The Balkan crisis that began in 1989 was a revolution that put to an end the Soviet-mode Communism in socialist states of East European nations beginning from the Baltic to Balkans; these proved to be both spectacular and largely unanticipated. The Balkan crisis that that began outgrew from collapse due to economic failures, the arms race and the availability of options to Communism.
The crisis started at the time when Slobodan Milosevic ascended to the presidency of Serbia, in 1989 when the country held its first democratic elections since the aftermath of the First World War. He turned out to be the president of Yugoslavia in the year 1997 (Gallagher 201).
After president Slobodan took over the presidency of Yugoslavia in started making vicious attacks on the Albanian ethnic group inhabiting the province of Kosovo. This led him into military contest with the NATO forces in 1999. The government of Slobodan Milosevic continuously engaged in violence and would only bow to threats of severe military intervention. It is important to note that the Balkan crisis led to the ultimate disintegration of the republic of Yugoslavia.
The disintegration led to realignment of forces which consequently resulted into tensions that were premised on ethnic, religious and political origins. This became intense as Slobodan Milosevic became president and swiftly began consolidating power and coming up with strategies to preserve that power. He initiated the oppression of the Albanian ethnic people who inhabited Kosovo.
It is recorded that the ethnic cleansing began in the summer of 1992 throughout Bosnia. The Serbian nationalists were in involved in ethnic cleansing with a clear objective to create a purely Serbian republic by killing and driving away non-Serbians (Gallagher pp. 202-210).
During the periods of ethnic cleansing, the non-Serbs were attacked by snipers and their villages were destroyed. Thousands of these non-Serb nationalists were tortured, expelled from their residences, executed, detained in camps and some raped, especially women and young females.
It is posited that rape and executions were tactically utilized to destroy the ties that existed in families and also communities. In July, 1995 the civilian women were separated from civilian men by the Serbian forces that then started the campaigns of killing non-Serbian men and even hunting those who were trying to escape through various forests (Gallagher pp. 202-210).
Bratunac killings (1992) that claimed more or less 350 (Muslim) men remain the largest known (mass) killing. Several confrontations ensued between Bosnian Muslims and Serbs of Bosnia in which the town of Srebrenica was interchangeably controlled by the two conflicting group. During the conflict period, the residents of Bosnia converged in the town which had been declared by the United Nations as safe.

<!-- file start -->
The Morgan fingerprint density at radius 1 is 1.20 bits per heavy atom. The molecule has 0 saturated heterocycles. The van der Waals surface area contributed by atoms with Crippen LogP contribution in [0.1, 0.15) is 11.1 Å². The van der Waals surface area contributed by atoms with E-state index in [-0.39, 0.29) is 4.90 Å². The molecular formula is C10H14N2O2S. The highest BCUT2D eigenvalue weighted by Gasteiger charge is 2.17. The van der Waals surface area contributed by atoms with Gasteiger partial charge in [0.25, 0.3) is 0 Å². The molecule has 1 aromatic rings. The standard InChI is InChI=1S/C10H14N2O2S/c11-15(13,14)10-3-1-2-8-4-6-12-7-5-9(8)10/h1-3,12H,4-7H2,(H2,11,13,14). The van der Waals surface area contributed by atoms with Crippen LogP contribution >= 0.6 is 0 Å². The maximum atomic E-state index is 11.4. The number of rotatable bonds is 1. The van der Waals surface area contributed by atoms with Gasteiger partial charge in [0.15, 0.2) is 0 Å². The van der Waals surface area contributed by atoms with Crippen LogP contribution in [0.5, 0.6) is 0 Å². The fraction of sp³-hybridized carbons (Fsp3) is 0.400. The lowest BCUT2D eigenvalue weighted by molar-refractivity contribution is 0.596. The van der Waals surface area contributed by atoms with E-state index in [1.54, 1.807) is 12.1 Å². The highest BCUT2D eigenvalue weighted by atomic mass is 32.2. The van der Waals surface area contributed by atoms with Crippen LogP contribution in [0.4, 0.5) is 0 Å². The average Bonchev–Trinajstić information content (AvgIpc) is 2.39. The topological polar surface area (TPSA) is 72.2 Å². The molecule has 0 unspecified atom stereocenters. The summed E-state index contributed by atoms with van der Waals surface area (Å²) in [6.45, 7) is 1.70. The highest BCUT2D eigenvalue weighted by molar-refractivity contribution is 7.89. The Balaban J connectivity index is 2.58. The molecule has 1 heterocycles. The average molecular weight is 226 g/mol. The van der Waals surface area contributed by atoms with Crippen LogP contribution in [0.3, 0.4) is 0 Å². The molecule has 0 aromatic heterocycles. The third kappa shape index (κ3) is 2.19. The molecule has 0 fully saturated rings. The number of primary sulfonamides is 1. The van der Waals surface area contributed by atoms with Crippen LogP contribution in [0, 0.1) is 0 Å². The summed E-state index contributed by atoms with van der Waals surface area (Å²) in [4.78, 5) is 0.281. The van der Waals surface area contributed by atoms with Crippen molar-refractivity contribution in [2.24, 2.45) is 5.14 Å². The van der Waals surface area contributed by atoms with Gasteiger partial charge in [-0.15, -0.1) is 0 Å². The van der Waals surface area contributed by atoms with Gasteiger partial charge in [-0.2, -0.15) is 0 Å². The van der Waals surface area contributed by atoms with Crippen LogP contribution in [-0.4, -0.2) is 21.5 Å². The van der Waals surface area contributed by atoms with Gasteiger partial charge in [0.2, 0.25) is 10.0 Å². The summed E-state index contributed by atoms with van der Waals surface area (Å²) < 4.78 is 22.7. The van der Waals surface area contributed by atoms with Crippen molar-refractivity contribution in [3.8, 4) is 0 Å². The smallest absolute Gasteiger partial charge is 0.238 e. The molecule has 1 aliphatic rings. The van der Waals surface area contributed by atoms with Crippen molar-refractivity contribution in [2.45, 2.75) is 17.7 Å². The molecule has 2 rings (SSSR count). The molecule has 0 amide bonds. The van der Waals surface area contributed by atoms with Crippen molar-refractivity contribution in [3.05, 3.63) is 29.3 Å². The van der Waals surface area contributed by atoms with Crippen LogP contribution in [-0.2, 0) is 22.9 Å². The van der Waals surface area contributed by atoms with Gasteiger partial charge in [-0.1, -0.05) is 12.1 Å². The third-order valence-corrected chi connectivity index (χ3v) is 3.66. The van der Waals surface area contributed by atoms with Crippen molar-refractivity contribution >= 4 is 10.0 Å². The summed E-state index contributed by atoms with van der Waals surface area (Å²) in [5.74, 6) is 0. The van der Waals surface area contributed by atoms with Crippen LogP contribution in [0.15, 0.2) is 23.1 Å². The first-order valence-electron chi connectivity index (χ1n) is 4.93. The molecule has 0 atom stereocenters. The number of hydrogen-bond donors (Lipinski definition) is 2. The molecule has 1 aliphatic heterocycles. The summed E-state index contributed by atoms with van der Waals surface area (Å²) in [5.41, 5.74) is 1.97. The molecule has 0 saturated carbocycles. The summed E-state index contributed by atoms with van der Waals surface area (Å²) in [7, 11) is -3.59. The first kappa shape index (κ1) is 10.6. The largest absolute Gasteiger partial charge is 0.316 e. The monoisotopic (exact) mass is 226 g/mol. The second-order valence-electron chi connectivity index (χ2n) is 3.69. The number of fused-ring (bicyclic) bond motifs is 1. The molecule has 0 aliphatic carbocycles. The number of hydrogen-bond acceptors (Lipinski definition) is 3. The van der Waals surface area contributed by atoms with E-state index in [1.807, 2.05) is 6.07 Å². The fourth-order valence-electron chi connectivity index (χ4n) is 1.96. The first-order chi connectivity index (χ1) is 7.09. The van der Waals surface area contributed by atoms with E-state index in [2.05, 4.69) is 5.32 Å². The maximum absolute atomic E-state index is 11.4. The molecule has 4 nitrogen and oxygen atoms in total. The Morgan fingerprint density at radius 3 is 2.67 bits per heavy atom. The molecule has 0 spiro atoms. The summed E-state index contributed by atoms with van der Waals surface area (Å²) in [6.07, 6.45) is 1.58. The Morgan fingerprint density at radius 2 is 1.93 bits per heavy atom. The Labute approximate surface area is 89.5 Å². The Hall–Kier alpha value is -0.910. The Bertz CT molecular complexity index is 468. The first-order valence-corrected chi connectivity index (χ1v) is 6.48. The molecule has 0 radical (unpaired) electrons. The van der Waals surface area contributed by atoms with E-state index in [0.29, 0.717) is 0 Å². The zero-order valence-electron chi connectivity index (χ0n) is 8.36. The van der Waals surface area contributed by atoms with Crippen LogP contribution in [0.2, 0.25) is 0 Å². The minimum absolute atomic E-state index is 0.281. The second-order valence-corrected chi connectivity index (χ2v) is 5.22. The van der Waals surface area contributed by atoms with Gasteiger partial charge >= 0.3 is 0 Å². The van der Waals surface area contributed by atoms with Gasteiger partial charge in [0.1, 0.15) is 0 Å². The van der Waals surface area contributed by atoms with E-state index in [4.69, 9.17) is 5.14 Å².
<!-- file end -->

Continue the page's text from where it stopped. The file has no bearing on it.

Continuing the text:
Unfortunately, the Serbian forces continued to attack the town despite the United Nation’s claim. The Dutch military personnel tried to protect the Muslim men from the Serbian soldiers but were overwhelmed and could not stop the massacre that took place (Government Printing Office 20206).
In 1993, there was an attempt to resolve the crisis through what was known as Vance- Owen plan. This plan was drawn by a collaboration of various governments which included the United States of America and the Britain with support of other nations; the plan proposed that
The situation that has been experienced with regards to the Balkan crisis requires serious humanitarian interventions due to the fact that gravious violation of human rights has been going on within the state. Even though the issue was resolved by the United Nations in conjunction with other nations, the effects have not yet completely subsided.
The many decades of tension led to economic crises and destruction of property that left millions of people poor. This calls for serious humanitarian interventions even though many states and individuals are against the interventions.
The fact is that humanitarian intervention is one of the most important remedy to a situation where citizens have suffered in the hands of repressive government officials.
As the separated countries attempt to recover economically, so many citizens still go without the basic needs recognized by the United Nations as amongst the fundamental human rights; these are the rights to better healthcare, food, education and shelter.
Besides, it is crucial to note that many citizens who were victims of Serbian military campaign of mass murder have not yet psychologically recovered from the trauma of the mass massacre; they still need lots of counseling that can most probably be provided by humanitarian agencies.
The government of president Slobodan presided over the mass killing of many non-Serbian people in what is described as the first declared genocide in the world. The government created a lot of human crises in which many Muslim and non-Serbs were tortured and killed, women and young girls were raped and killed and lots of property was destroyed.
The impact of the Balkan crisis created a situation in which the region necessarily needs the intervention of humanitarian agencies to help the people of the region rebuild their lives and be able to take care of their fundamental basic needs. There were countries like the United States of American and the Britain amongst others that were involved in resolving the crisis (Gallagher pp. 201-2002).
Gallagher, Tom. The Balkans in the new millennium: in the shadow of war and peace. New York: Rutledge, 2005.
Government Printing Office. Political Science / Government / Legislative Branch. New York: Government Printing Office, 1998.